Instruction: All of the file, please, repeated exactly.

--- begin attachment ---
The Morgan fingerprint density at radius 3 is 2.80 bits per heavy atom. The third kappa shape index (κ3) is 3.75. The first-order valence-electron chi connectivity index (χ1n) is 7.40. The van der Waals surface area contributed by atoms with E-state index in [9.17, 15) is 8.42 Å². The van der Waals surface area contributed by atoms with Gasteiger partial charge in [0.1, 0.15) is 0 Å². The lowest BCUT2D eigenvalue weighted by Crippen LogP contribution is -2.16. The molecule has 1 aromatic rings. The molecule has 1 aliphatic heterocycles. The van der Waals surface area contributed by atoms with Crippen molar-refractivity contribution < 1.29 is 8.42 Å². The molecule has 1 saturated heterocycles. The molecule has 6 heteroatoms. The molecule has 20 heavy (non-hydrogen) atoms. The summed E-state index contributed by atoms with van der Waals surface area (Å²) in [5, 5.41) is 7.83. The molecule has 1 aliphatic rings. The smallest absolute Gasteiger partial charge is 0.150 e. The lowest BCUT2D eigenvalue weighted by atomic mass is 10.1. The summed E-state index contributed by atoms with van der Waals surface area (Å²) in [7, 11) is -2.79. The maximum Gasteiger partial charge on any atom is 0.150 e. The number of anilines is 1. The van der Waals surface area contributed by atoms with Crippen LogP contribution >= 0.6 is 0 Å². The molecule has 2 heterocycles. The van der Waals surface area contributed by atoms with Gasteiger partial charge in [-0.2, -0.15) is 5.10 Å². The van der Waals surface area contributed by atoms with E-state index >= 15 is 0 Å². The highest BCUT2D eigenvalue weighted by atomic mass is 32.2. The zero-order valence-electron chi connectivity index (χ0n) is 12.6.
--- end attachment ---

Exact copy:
The Morgan fingerprint density at radius 3 is 2.80 bits per heavy atom. The third kappa shape index (κ3) is 3.75. The first-order valence-electron chi connectivity index (χ1n) is 7.40. The van der Waals surface area contributed by atoms with E-state index in [9.17, 15) is 8.42 Å². The van der Waals surface area contributed by atoms with Gasteiger partial charge in [0.1, 0.15) is 0 Å². The lowest BCUT2D eigenvalue weighted by Crippen LogP contribution is -2.16. The molecule has 1 aromatic rings. The molecule has 1 aliphatic heterocycles. The van der Waals surface area contributed by atoms with Crippen molar-refractivity contribution < 1.29 is 8.42 Å². The molecule has 1 saturated heterocycles. The molecule has 6 heteroatoms. The molecule has 20 heavy (non-hydrogen) atoms. The summed E-state index contributed by atoms with van der Waals surface area (Å²) in [5, 5.41) is 7.83. The molecule has 1 aliphatic rings. The smallest absolute Gasteiger partial charge is 0.150 e. The lowest BCUT2D eigenvalue weighted by atomic mass is 10.1. The summed E-state index contributed by atoms with van der Waals surface area (Å²) in [7, 11) is -2.79. The maximum Gasteiger partial charge on any atom is 0.150 e. The number of anilines is 1. The van der Waals surface area contributed by atoms with Crippen LogP contribution >= 0.6 is 0 Å². The molecule has 2 heterocycles. The van der Waals surface area contributed by atoms with Gasteiger partial charge in [-0.2, -0.15) is 5.10 Å². The van der Waals surface area contributed by atoms with E-state index >= 15 is 0 Å². The highest BCUT2D eigenvalue weighted by atomic mass is 32.2. The zero-order valence-electron chi connectivity index (χ0n) is 12.6.